Leica has announced a new, limited edition version of its M-A camera. The Leica M-A “Titan” is the existing M-A dressed in new clothes, and like other Leica’s limited edition pieces – it’s pretty expensive. It will set you back nearly $20k, but there’s something different about it compared to the more recent limited-edition models.
Unlike the more recent limited-edition cameras from Leica, there’s something different about this one – it’s a film camera. Yup, Leica has re-introduced a film camera in 2022 and priced it at nearly $20k.
The Leica M-A already exists in the black and silver version. But the new “Titan” edition comes with a groundbreaking new feature: different looks. Okay, I’m being a bit sarcastic here, considering that the essential lens and camera components were made in solid titanium. It doesn’t only look different, but it’s much lighter than brass, as well as more durable. Still, other than this, there are no changes in terms of specs.
Speaking of specs, let’s take a look at them, along with some product photos. The camera does look beautiful, though:
|Camera||Leica M-A compact range and viewfinder system camera with mechanically controlled shutter|
|Lens Connection||Leica M bayonet|
|Exposure Control||Manual shutter speed & aperture setting based on readings from external exposure meter or operator assessment|
|Flash unit connection||Using accessory shoe with center contact|
|Synchronization||With 1st shutter curtain|
|Flash sync speed||1/5 s; slower shutter speeds can be used|
|Flash exposure control||Computer control of flash unit or guide number calculation and manual setting of required aperture|
|Viewfinder principle||Large, bright line frame viewfinder with automatic parallax compensation|
|Eyepiece||Calibrated to -0.5 dpt. Corrective lenses from -3 to +3 diopter available|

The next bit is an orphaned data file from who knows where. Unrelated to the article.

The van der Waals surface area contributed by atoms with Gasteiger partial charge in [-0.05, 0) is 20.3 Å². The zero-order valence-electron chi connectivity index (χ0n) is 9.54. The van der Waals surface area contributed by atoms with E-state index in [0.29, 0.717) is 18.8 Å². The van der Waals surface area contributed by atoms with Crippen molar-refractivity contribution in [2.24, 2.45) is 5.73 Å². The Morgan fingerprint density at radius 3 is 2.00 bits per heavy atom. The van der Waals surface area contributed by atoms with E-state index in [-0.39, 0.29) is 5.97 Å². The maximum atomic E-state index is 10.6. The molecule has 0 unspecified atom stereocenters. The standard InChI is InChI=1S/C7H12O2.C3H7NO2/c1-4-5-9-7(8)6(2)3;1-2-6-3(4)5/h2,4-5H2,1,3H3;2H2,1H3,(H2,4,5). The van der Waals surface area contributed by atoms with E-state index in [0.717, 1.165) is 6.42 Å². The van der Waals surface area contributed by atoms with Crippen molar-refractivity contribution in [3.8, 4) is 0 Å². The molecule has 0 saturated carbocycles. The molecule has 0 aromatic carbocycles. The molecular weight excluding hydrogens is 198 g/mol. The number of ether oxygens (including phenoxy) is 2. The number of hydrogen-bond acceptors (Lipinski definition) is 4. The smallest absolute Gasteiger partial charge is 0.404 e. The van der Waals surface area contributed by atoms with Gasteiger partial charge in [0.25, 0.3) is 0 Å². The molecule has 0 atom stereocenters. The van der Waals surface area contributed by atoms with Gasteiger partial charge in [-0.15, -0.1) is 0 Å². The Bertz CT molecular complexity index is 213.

|Image field limiter||By activating two bright lines each: For 28 and 90 mm or for 35 and 135 mm, or for 50 and 75 mm; automatic activation when lens is fitted|
|Image field selector||Allows the bright-line pairs to be manually activated at any time (e.g. to compare detail)|
|Parallax compensation||Horizontal and vertical offset between viewfinder and lens axis is automatically compensated according to the relevant distance setting|
|Correlation between viewfinder & film images||At the shortest possible distance setting for each focal length, the bright line frame size corresponds to an image size of approx. 23 x 35 mm. When set to infinity, depending on the focal length between 9% (28mm) and 23% (135mm) more is captured by the film than is shown in the corresponding bright line frame|
|Magnification||(For all lenses) 0.72 x|
|Large basis range finder||Split or superimposed image range finder shown as bright field in the center of the viewfinder image|
|Effective measurement basis||‘49.9 mm (mechanical measurement basis 69.25 mm x viewfinder magnification 0.72 x)|
|Shutter||Rubber blanket slotted shutter with horizontal movement; extremely low-noise; mechanically controlled|
|Shutter speeds||From 1 s to 1/1 s in whole increments, B for long exposures of any duration, (1/5 s) for flash synchronization|
|Shutter release||Standard thread for cable release integrated|
|Film winding||Manual film loading after opening the bottom cover and the rear panel|
|Winding forwards||Manually with quick wind lever or Leicavit M, motorized using Leica Motor-M, Leica Winder-M, Leica Winder M4-P, or Leica Winder M4-2 (from serial no. 10350)|
|Rewind||Manually with pull-out rewind button, after moving the R lever on the front of the camera|
|Tripod thread||A 1/4 DIN 4503 (1/4”)|
|Rear panel / equipment||Indicator for film sensitivity|
The M-A “Titan” comes paired with the classic APO-Summicron-M 50 f/2 ASPH. lens. As I mentioned, it’s a limited-edition camera, and there are only 250 pieces available worldwide. Because of this, it will cost you nearly $20k – $19,995, to be exact.
While I’m sure you pay the quality when buying a Leica, you also pay the name and, in this case, the limited number of sets. But if you think $20,000 is a bit too much for a film camera, you can still get the black or the silver version for $5,595.
[via Imaging Resource]